Stargates are technologically advanced large rings that enable interplanetary and intergalactic travel through wormholes. This enables objects to move between planets in their home galaxy as well as across galaxies. Built out of naquadah material, which weighs 64,000 pounds (24,400 kilograms), stargates offer unparalleled accessibility for travelers around the world.

Stargates were first constructed by the Ancients millennia ago in the Milky Way galaxy and remain active today, spanning multiple galaxies such as Pegasus, Ida, Sagittarian and Orion. Furthermore, they placed thousands of Stargates across thousands of worlds throughout space to facilitate communication between races - which continues to this day.

At first, SG-1 believed there to be only two Stargates between Earth and Abydos. But soon it was discovered there are numerous Stargates on planets in both Pegasus and Milky Way galaxies, as well as an extensive set of valid coordinates engraved in Abydos' ruins which enabled Earth's original Stargate to lock onto its address for the first time.

Stargates utilize a special system of coordinates that are dialed into it, creating an unbreakable wormhole between them and their destination. These coordinates, commonly referred to as "symbol addresses", are written as ordered strings of nine symbols with six forming co-ordinates and the ninth serving as the point of origin - easily plottable on a map.

Once the correct symbols are dialed, the Stargate will open a wormhole through its event horizon, sending travelers through space where they will be dematerialized and reconstructed on the other side. Unlike ordinary spacecraft, however, this gateway remains open as long as matter or energy passes through it at an average speed of 3.2 seconds.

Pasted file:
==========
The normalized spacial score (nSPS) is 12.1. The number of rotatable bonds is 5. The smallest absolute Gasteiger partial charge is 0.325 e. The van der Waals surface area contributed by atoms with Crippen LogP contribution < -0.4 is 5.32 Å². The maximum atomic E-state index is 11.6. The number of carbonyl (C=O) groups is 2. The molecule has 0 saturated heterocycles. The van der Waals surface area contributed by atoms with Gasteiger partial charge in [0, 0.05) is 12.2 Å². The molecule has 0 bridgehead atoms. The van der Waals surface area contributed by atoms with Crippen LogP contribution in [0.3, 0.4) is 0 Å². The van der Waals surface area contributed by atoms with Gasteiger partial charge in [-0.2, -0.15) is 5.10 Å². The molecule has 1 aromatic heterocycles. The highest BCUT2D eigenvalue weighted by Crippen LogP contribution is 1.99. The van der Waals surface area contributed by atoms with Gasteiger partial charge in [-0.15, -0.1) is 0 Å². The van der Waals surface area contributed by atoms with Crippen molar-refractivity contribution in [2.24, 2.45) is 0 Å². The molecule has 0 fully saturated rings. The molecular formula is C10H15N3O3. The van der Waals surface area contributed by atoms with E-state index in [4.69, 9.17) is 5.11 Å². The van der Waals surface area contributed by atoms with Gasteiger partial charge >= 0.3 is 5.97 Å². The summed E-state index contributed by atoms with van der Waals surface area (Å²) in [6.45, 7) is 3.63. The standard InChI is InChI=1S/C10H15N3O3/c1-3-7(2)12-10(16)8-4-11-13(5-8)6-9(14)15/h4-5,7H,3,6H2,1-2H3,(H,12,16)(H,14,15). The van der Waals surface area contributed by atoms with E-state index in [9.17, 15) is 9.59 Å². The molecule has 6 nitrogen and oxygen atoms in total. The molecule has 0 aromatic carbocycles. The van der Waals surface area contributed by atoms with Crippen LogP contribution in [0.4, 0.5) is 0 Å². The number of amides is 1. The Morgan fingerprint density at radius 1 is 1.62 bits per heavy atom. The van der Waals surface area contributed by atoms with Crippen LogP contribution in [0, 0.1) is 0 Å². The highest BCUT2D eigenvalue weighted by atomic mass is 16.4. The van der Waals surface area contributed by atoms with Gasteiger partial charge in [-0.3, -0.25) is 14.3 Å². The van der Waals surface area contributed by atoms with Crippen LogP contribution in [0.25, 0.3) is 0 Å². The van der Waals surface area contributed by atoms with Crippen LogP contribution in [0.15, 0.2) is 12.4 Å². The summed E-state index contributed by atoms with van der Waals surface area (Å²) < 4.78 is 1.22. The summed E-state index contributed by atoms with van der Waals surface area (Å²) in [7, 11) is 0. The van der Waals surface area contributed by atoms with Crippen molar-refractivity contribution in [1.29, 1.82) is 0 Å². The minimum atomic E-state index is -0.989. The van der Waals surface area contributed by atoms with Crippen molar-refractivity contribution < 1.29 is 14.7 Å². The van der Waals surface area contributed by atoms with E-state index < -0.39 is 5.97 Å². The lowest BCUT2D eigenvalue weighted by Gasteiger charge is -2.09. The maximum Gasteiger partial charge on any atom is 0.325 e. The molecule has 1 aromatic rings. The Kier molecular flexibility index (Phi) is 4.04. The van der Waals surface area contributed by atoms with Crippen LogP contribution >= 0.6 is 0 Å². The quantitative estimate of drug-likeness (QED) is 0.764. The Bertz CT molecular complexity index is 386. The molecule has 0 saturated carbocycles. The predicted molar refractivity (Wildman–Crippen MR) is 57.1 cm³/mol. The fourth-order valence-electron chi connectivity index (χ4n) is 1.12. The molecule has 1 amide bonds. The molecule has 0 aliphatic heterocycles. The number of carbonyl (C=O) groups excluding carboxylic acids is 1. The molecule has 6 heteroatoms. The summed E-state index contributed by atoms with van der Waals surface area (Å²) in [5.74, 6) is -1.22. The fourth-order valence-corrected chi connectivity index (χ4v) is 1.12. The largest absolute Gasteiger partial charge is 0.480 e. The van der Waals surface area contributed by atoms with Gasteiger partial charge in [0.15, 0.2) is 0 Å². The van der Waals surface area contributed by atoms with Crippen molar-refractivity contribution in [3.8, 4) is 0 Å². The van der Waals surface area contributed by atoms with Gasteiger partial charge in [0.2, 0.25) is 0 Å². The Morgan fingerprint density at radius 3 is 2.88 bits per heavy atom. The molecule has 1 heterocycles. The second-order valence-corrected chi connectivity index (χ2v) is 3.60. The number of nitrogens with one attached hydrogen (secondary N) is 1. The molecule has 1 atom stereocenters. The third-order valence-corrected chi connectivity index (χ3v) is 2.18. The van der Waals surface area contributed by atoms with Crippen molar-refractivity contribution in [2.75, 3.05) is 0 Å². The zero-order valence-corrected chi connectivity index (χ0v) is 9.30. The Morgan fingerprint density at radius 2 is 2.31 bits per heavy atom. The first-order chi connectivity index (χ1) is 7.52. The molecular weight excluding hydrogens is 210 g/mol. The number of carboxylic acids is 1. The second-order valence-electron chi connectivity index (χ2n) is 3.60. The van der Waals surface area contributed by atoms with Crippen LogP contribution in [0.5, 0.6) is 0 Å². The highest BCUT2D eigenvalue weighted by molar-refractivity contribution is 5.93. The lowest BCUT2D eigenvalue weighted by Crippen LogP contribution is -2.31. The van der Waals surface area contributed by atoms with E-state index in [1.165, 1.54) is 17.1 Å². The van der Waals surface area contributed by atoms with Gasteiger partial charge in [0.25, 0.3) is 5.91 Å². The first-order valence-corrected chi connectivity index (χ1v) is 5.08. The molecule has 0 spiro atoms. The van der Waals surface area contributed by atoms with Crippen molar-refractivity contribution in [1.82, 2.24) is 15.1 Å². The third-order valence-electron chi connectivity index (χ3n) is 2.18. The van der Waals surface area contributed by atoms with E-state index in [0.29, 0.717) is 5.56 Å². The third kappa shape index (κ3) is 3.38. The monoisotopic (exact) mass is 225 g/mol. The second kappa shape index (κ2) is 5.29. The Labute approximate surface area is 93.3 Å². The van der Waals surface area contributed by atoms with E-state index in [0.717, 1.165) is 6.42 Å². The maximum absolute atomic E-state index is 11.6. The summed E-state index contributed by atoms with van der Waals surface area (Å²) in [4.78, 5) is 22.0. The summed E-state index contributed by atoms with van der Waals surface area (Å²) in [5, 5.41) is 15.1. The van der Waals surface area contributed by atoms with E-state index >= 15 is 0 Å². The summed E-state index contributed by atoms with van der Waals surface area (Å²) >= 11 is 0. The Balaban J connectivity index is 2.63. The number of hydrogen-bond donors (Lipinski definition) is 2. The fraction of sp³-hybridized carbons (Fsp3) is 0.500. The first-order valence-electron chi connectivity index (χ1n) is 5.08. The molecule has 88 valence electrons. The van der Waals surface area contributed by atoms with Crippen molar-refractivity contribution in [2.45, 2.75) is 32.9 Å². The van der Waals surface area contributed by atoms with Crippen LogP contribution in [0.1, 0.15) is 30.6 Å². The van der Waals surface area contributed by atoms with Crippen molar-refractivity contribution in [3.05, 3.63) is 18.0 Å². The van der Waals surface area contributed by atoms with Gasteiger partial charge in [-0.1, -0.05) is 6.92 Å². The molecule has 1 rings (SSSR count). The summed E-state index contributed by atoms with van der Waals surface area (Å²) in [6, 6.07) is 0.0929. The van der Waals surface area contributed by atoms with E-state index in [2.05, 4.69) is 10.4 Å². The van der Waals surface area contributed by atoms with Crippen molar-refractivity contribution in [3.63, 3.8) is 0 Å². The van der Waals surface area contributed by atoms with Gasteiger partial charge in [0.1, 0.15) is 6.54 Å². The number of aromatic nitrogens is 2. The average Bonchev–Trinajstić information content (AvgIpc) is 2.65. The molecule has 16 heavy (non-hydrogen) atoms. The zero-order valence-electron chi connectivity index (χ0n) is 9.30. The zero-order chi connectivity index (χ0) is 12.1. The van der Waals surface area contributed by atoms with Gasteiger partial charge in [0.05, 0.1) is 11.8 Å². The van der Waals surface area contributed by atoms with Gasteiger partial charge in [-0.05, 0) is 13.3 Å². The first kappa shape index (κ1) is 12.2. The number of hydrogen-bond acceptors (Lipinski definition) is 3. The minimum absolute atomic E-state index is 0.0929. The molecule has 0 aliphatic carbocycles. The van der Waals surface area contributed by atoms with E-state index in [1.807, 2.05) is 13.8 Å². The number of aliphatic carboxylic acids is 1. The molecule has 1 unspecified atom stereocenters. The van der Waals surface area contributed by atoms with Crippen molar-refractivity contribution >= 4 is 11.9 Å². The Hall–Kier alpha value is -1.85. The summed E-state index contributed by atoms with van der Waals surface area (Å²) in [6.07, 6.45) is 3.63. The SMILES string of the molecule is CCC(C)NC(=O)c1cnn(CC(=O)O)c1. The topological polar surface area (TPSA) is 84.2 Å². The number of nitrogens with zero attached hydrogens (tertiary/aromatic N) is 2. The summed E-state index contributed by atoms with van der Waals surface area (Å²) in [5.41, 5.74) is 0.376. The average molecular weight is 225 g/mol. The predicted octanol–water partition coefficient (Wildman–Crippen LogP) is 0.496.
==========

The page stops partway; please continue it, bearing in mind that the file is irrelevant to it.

Due to this stable, unchanging wormhole, travelers will experience zero gravity upon exiting and be frozen like they have just come from a blizzard. This chilling sensation has been described in both original film and Stargate SG-1 episodes as being similar to being on an exciting rollercoaster ride.


There is an unusual portal connecting two European cities that looks like Stargate but instead invites creatures from another planet through. It is simply a large screen streaming live video footage from the other side as part of an initiative to promote tourism between the countries - believed to be the first ever such structure.

Two towering structures, about twice the height of a person, stand in the central squares of Vilnius and Lublin. They use internet-connected cameras to broadcast real-time images from one city to the other and enable people on both sides to see what's going on across town.

Europe is undertaking an amazing and ambitious endeavor: using technology to connect cities. This initiative is part of their overall effort to make cities smarter and greener, with the EU fully committed to placing technology at its center.

Though technologies are important, how they're employed is even more significant. That is why the European Commission is now focusing on issues like data privacy and protecting digital rights.

Technology can be leveraged in a smarter manner to enhance city services, facilitate teleworkers and digital nomads finding work, enable improved public transportation services, increase safety levels and reduce carbon emissions.

It can also be used to give citizens more insight into what's going on in the world around them and how that impacts their lives. This is especially helpful for those in developing nations who desire a greater say in their own development.

Technology has made some remarkable advancements, such as making communication, sharing data and connecting easier than ever. This has tremendous implications for both individuals and businesses alike.

Data sharing across borders offers many advantages, such as reduced costs, greater customer satisfaction and fewer security risks. It can also promote more efficient collaboration, improved communications and greater productivity.

But there are also potential drawbacks to our growing reliance on technology. It can be a major source of pollution, hinder human interaction with others, and damage the environment. Therefore, regulation and monitoring the use of technology must be strictly enforced to avoid negative repercussions for society as a whole.